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Try Push-Up | good + good


Push-ups are one of those exercises that most of us have a love/hate relationship with. We love how effective they are at simultaneously strengthening multiple muscle groups without any equipment. They’re not easy, though — and they often make us groan or freak out when we see them in our workout plan for the day.

But, how many push-ups can you do? And what does it mean if you can’t do a push-up from your feet? The push-up test is a 60-second way to test yourself to see how you outperform others—and previous versions of yourself.

What is a push-up test?

As Robin Barrett, Pharm D., a personal trainer and pharmacist explained by NASM, the push-up test measures your muscle endurance by challenging you to do as many reps (from the legs) as possible. good for 60 seconds. You can compare that number to the average.

Muscular endurance is one of the five components of health-related fitness. The push-up test can help you understand how well you compare to your peers. More importantly, you can use the push-up test as a benchmark to return periodically to assess whether your exercises are increasing your endurance, at least in terms of upper muscles. body due to push-ups.

For many people, even trying to do one or two full pushups from your legs is nearly impossible, which could indicate a need to improve upper body strength.

How to do the push-up test

  1. Start in a high plank position with hands shoulder-width apart, elbows and knees fully extended, and spine in a neutral position.
  2. Lower your chest to the floor by bending your elbows 90 degrees before returning to the starting position.
  3. Repeat this movement pattern as many times as you can using proper form for 60 seconds.

Note: All reps must lower your body to elbow flexion at least 90 degrees to count.

Once you have your number, check its price against your age and biological sex standards at birth (according to the Canadian Association of Exercise Physiology).

15-19 years old Push-ups 18-24
20-29 years old 15-20 push-ups
30-39 years old 13-19 . push-ups
40-49 years old 11-14 . push-ups
50-59 years old 7-10 push-ups
more than 60 years Push-ups 5-11
15-19 years old Push-ups 23-28
20-29 years old Push-ups 22-28
30-39 years old Push-ups 17-21
40-49 years old 13-16 . push-ups
50-59 years old 10-12 push-ups
more than 60 years 8-10 push-ups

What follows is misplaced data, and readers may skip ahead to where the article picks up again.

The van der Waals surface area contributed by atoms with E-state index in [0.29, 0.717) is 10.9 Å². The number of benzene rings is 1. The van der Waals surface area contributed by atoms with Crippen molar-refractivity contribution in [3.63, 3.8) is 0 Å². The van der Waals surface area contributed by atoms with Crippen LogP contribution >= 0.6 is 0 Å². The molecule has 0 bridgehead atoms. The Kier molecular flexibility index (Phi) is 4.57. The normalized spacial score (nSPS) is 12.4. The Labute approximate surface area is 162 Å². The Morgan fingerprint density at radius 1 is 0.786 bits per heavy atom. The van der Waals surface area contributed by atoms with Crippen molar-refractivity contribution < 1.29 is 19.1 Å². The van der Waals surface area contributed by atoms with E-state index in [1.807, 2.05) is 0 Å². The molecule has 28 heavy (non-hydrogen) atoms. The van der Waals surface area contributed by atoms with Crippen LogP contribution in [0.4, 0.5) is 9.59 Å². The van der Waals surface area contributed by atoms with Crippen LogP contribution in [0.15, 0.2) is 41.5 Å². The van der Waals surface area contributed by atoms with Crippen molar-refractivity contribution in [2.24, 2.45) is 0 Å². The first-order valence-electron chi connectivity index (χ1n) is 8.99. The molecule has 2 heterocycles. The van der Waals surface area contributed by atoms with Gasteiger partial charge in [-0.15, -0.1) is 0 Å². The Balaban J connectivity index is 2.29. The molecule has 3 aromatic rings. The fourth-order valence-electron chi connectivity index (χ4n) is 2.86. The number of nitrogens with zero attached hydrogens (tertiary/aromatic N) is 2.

Tips for better push-ups

If your score is below average, don’t worry. You can absolutely do better push-ups with the right training.

The main muscles that work during push-ups are the pectoralis, deltoid and rotator cuff muscles in the shoulders, the triceps on the back of the upper arms, and the muscles in the upper back like the trapezius and rhombus. Push-ups also need core strength, so strengthening your abs and lower back will make it easier to stabilize your spine and maintain proper posture without letting your hips sag.

Doing exercises like the forearm plank and the high plank (push-ups with your hands under your shoulders) can be a great start.

When you’re ready to start moving, Dr. Barrett says the best way to get stronger in pushups is to focus on the eccentric (lower) part of the movement. “The speed of your movement during the lowering phase is extremely important for achieving hypertrophy or muscle growth,” she explains. “Try to lower yourself slowly for two to four seconds before pushing up.” That pace can feel painfully slow, but intentionally slowing the movement in the lower phase forces your muscles to work against gravity, which will eventually produce more power. .

Using proper form is also key. “To achieve the best push-up position, try to contract your shoulder blades and squeeze your glutes,” says Dr. “This will keep your body and neck aligned with the spine and avoid injury.”

However, for many people, getting started with a push-up with your feet on the ground is simply too difficult. Modified push-ups are a perfectly acceptable (and normal!) way to get started. “You can start in a modified position with your knees on the ground,” says Dr. Barrett. “Lower your body for two seconds until your chest almost touches the floor. Pause briefly, then push up for two seconds and repeat.

If this is still too difficult, start with an incline push-up with your hands against the wall or on a table or table with your feet behind you. Make sure your body is in a straight line from the top of your head to your heels. Lying on your side will reduce the force of gravity on your body, making it easier for you to perform the entire movement.

“Be kind to yourself when learning pushups. They can be difficult at first, says Dr. Barrett, mainly due to a lack of core and upper body strength. “Keep training in those areas and your push-ups will get better!”

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